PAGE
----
Google Analytics vs Webtrends


Google Analytics vs Webtrends

Recently, I was tasked at my job to investigate the differences between WebTrends and Google Analytics. My company has a contract with WebTrends and it was due to expire at the end of the month. From the very beginning, we were not utilizing the tracking capability of the WebTrends software.  No one really knew how to set it up to track web campaigns or search query strings effectively. Plus, no one was analyzing the data to see where the traffic on our site was coming from or going to. So the decision was made to evaluate if Google Analytics would be better for us since it was free and the process of querying searches seemed much easier than with WebTrends.

I was happy to take on the project, even with my heavy workload. I had dabbled with using a couple other free website traffic tracking sites for years. Statcounter(which it seems is now defunct) and Sitemeter in particular. Both were good for small sites that didn’t generate many thousands of hits per day. You could drill down into your visitors’ statistics and see what browser they were using, screen resolution, IP address, entering page, exiting page, time on site, etc. However, I had never messed with Google Analytics and hadn’t heard of WebTrends until I had worked there. Actually, a fellow co-worker of mine, Todd, was tasked with trying to figure out how to configure WebTrends earlier. So I took on trying to learn how Google Analytics worked. Then we could pool our data and give our boss a comprehensive analysis and recommendation.

One of the first things I found was that it was easy to get to data in Google Analytics. The menu bar was pretty intuitive and if you’ve played with any kind of web tracking software you’d be able to navigate to where you want to go. From what Todd was saying it was like pulling teeth to get your results for a particular search. Evidently, you have to set up a campaign and generate links from that instead. *More on this later.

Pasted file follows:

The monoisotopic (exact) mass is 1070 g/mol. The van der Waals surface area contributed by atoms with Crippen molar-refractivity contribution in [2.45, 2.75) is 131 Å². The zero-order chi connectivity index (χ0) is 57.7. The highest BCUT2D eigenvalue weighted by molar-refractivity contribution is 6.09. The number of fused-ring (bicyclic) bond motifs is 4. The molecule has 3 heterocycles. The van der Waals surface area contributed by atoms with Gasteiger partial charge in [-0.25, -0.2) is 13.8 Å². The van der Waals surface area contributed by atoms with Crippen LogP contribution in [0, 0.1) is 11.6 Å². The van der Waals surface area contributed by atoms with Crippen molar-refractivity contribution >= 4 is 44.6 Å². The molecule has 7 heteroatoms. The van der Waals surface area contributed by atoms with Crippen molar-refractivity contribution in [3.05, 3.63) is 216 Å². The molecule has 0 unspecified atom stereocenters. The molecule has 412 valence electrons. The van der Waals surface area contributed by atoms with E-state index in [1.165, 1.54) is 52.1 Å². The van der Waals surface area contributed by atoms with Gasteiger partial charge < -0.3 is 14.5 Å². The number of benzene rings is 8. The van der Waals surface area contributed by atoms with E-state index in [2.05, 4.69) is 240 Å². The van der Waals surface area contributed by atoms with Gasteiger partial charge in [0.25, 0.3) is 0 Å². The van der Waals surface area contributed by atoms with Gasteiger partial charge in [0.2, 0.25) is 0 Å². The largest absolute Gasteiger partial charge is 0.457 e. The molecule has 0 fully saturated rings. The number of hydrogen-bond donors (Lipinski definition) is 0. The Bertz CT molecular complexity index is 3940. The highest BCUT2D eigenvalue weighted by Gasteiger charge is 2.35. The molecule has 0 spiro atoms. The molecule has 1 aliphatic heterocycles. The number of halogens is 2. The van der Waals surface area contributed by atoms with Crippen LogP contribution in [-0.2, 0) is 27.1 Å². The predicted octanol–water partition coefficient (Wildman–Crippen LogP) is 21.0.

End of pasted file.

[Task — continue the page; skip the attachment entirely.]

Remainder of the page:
The URL link builder tool was handy but I was left wondering exactly what data should be put in some of the fields. I think they needed to put more examples. I’m not sure how WebTrends handles query strings. If they give you a tool as Google did or not. Or at least give you some examples of how to tag your links.

Another nice feature was the Site Overlay function which overlays your site pages and lets you see how many clicks each of your links are getting within a specific range of dates. There seemed to be the possibility of some erroneous data but overall it looked accurate. It may have been an issue with how we tagged certain links.  WebTrends did not offer this function.

The ability to generate reports and email them in different file formats was impressive for Google Analytics. While WebTrends gave you the ability to export your reports in Word, PDF or CSV formats Google allowed you to export them in PDF, XML, CSV and TSV. And you can send them as attachments from Google in an email. You can also schedule them to be sent to you at specific intervals: daily, weekly, monthly or quarterly. Pretty cool for those of us who don’t want to take the extra step to have to open another browser and log in and run the search query to find the data. I couldn’t find that option in WebTrends though I figure it has to be there somewhere. I could be wrong. I’ll check with Todd and see what he says.

Both GA and WT do not support tagging JavaScript or ActionScript code that doesn’t lead to a new URL.

Now I have read that WebTrends is good to use if you have large amounts of traffic to your site and you can pick through your log files. Your log files are hosted on-site and you can access them easily. Google Analytics has your data on their site and some people are skittish to let that be.

All in all, Google Analytics stands up to WebTrends in most categories and out performs in quite a few (e.g. ease of use, site overlay, report scheduling, query string URL builder and cost) Cost is the biggest difference between these two. It is hard for me, in good conscience, to recommend that we pay for tracking software when there is a free, comparable (and better in some cases) alternative to use. Of course, this is all moot if you do not have someone to properly analyze the trending data and use it to improve visitor retention, marketing strategy and conversion.



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